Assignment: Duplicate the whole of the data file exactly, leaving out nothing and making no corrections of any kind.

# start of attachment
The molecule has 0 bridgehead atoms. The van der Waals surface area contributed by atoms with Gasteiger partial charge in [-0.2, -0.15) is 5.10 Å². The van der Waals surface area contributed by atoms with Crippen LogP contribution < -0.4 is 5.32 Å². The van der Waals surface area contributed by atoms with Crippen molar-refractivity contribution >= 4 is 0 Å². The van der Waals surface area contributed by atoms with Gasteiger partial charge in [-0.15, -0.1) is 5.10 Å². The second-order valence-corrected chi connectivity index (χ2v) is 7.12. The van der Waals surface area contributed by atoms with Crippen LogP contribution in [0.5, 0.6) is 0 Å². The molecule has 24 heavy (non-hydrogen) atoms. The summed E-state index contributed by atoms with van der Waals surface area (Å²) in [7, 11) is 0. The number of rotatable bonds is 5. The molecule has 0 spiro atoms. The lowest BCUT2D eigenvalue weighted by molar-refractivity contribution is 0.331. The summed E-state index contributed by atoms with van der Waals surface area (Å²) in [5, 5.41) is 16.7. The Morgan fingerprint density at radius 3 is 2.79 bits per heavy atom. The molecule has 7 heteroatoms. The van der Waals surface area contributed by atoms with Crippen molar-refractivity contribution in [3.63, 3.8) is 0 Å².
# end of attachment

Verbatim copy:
The molecule has 0 bridgehead atoms. The van der Waals surface area contributed by atoms with Gasteiger partial charge in [-0.2, -0.15) is 5.10 Å². The van der Waals surface area contributed by atoms with Crippen LogP contribution < -0.4 is 5.32 Å². The van der Waals surface area contributed by atoms with Crippen molar-refractivity contribution >= 4 is 0 Å². The van der Waals surface area contributed by atoms with Gasteiger partial charge in [-0.15, -0.1) is 5.10 Å². The second-order valence-corrected chi connectivity index (χ2v) is 7.12. The van der Waals surface area contributed by atoms with Crippen LogP contribution in [0.5, 0.6) is 0 Å². The molecule has 24 heavy (non-hydrogen) atoms. The summed E-state index contributed by atoms with van der Waals surface area (Å²) in [7, 11) is 0. The number of rotatable bonds is 5. The molecule has 0 spiro atoms. The lowest BCUT2D eigenvalue weighted by molar-refractivity contribution is 0.331. The summed E-state index contributed by atoms with van der Waals surface area (Å²) in [5, 5.41) is 16.7. The Morgan fingerprint density at radius 3 is 2.79 bits per heavy atom. The molecule has 7 heteroatoms. The van der Waals surface area contributed by atoms with Crippen molar-refractivity contribution in [3.63, 3.8) is 0 Å².